Maybe it's time for a decent version tracking of drm api.
But now on a more fundamental issue:
seriously, haven't thought about multiple screens (more than 2)
problems with multiple cards
problems with multiple OpenGL contexts.
Looks like nobody tries to think first a little.
Just codes stuff he/she thinks is useful for him/her at that particular moment.
Seriously guys, do some decent planning and brainstorming on a wiki first.
Look at windows api's. Ask game developers to comment on your patches.
Ask random programmers to comment on your patches.
Look at ALSA, there are certain parallells between graphics and audio cards.
e.g. memory management
audio cards also can have dedicated memory.
Up to the most constructive attitude in the whole post:
Now this kind of view is the most constructive but still not good enough for me.DRM have been trying to play catchup for years, GPU are likely the most complex piece of hardware you can find in a computer (from memory management, to complex modesetting with all kind of tweaks to the utterly crazy 3d engine and everythings that comes with it) Unlike others piece of hardware, when it comes to fully use a GPU acceleration, there is no common denominator that we would be able to put in the kernel (like a tcp stack or filesystem). I am sure very few people would like to see a full GL stack into the kernel.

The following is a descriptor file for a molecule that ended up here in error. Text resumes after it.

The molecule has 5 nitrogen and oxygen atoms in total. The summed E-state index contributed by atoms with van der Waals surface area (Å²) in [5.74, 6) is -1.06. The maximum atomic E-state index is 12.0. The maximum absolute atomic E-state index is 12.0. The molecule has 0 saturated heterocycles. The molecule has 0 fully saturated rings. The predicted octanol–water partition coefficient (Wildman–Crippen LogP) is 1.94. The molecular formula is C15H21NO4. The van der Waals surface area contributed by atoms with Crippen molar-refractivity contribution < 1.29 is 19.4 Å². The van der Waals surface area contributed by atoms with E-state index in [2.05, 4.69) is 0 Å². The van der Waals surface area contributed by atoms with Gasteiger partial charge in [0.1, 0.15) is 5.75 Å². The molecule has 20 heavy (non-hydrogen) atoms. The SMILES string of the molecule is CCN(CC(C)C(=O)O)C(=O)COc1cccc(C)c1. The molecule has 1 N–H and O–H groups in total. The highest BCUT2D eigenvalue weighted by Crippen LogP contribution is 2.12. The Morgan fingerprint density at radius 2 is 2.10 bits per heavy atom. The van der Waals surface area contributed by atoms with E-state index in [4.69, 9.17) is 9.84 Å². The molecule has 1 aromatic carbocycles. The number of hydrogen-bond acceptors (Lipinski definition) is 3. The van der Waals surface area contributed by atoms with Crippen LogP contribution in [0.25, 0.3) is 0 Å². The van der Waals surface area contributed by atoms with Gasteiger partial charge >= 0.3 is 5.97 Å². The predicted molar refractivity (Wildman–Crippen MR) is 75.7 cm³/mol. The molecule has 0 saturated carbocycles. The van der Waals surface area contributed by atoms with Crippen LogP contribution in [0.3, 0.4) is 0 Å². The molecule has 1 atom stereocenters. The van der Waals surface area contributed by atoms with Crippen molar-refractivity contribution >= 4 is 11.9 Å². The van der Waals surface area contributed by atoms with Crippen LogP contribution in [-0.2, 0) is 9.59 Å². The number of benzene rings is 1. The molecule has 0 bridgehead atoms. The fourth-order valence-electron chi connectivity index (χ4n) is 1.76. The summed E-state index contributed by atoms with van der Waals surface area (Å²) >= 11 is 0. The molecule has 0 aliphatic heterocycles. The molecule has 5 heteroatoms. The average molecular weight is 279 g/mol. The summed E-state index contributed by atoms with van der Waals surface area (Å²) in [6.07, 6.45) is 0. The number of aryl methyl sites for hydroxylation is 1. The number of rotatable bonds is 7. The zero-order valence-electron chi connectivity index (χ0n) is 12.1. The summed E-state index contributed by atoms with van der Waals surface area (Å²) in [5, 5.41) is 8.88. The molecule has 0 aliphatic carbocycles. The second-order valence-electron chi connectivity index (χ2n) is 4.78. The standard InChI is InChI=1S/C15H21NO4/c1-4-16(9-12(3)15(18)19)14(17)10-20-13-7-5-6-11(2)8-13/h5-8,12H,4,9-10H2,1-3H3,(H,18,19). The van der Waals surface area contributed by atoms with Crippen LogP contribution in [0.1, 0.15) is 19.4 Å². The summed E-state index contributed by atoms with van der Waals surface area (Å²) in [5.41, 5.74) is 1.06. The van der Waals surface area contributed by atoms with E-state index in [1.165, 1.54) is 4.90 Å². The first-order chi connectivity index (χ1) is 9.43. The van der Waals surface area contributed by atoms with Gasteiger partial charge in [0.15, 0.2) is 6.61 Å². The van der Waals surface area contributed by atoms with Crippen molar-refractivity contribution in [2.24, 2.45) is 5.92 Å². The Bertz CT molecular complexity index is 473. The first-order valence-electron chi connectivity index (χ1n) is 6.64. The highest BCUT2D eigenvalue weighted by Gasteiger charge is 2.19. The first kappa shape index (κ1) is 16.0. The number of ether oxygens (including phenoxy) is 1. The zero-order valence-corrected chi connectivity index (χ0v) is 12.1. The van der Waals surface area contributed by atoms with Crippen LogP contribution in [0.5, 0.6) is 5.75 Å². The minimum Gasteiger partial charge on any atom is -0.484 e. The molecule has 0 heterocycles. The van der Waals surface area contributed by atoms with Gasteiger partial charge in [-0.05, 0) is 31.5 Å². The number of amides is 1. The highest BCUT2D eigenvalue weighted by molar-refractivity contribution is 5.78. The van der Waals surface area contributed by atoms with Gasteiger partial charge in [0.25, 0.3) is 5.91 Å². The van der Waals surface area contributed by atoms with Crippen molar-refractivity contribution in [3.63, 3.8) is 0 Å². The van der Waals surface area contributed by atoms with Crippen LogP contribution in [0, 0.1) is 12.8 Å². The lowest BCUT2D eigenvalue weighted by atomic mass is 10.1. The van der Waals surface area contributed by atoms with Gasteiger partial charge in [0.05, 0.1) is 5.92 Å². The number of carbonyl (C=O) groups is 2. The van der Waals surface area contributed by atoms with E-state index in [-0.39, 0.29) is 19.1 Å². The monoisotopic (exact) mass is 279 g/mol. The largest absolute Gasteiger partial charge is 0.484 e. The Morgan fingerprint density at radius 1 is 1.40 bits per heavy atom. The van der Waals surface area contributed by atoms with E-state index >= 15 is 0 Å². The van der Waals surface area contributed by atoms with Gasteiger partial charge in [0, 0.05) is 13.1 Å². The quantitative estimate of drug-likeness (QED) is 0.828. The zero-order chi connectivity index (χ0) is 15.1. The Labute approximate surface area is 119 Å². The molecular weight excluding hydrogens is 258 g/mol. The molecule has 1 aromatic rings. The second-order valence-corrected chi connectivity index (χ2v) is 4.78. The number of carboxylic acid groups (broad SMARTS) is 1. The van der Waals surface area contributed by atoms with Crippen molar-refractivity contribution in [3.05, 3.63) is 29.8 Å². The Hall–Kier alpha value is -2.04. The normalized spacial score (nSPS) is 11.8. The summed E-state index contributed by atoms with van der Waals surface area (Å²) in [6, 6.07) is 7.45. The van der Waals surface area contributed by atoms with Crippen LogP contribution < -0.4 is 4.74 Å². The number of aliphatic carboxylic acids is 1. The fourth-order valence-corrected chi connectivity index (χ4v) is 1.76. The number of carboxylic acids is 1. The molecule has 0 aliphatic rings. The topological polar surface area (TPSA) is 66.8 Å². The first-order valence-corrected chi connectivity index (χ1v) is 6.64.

I strongly disagree with the view presented here:
There IS a common denominator, it's graphics card.
Its a category that already defines a certain feature set roughly.
And with that implicitly formulated infrastructure requirements in the kernel.
Please improve the way State Trackers are handled. There should be a kernel state tracker api.
Drivers should present their api's as state trackers to the kernel.
Not the other way around.
The differences are how the functions it does are implemented. You know how most stuff handles that? By making drivers, and putting all of the differences in the drivers.
Looks like the DRM guys tried to put too much stuff in the kernel to unify things without making those things generic enough to be useful.